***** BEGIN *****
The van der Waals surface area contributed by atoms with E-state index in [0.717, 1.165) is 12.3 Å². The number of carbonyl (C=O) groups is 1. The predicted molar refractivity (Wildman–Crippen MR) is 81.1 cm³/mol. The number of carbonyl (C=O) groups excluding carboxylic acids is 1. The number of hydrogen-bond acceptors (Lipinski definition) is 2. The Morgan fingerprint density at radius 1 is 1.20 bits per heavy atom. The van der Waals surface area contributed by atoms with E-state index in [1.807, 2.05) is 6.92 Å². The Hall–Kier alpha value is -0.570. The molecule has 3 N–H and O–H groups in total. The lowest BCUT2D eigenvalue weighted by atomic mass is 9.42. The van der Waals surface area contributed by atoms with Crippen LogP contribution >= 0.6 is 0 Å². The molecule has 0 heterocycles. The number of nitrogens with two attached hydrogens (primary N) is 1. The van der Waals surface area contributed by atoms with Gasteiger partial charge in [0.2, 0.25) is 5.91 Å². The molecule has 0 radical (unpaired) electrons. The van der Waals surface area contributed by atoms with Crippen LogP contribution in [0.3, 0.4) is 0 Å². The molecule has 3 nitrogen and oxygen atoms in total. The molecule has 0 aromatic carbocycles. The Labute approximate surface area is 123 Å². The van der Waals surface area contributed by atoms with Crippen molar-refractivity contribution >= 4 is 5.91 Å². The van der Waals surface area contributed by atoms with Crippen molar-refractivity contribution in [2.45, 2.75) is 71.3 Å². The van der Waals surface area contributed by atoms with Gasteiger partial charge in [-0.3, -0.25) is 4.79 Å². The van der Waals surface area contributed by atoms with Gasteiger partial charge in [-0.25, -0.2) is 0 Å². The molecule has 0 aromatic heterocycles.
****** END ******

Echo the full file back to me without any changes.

The van der Waals surface area contributed by atoms with E-state index in [0.717, 1.165) is 12.3 Å². The number of carbonyl (C=O) groups is 1. The predicted molar refractivity (Wildman–Crippen MR) is 81.1 cm³/mol. The number of carbonyl (C=O) groups excluding carboxylic acids is 1. The number of hydrogen-bond acceptors (Lipinski definition) is 2. The Morgan fingerprint density at radius 1 is 1.20 bits per heavy atom. The van der Waals surface area contributed by atoms with E-state index in [1.807, 2.05) is 6.92 Å². The Hall–Kier alpha value is -0.570. The molecule has 3 N–H and O–H groups in total. The lowest BCUT2D eigenvalue weighted by atomic mass is 9.42. The van der Waals surface area contributed by atoms with Crippen LogP contribution >= 0.6 is 0 Å². The molecule has 0 heterocycles. The number of nitrogens with two attached hydrogens (primary N) is 1. The van der Waals surface area contributed by atoms with Gasteiger partial charge in [0.2, 0.25) is 5.91 Å². The molecule has 0 radical (unpaired) electrons. The van der Waals surface area contributed by atoms with Crippen LogP contribution in [0.3, 0.4) is 0 Å². The molecule has 3 nitrogen and oxygen atoms in total. The molecule has 0 aromatic carbocycles. The Labute approximate surface area is 123 Å². The van der Waals surface area contributed by atoms with Crippen molar-refractivity contribution >= 4 is 5.91 Å². The van der Waals surface area contributed by atoms with Crippen molar-refractivity contribution in [2.45, 2.75) is 71.3 Å². The van der Waals surface area contributed by atoms with Gasteiger partial charge in [-0.3, -0.25) is 4.79 Å². The van der Waals surface area contributed by atoms with Gasteiger partial charge in [-0.25, -0.2) is 0 Å². The molecule has 0 aromatic heterocycles.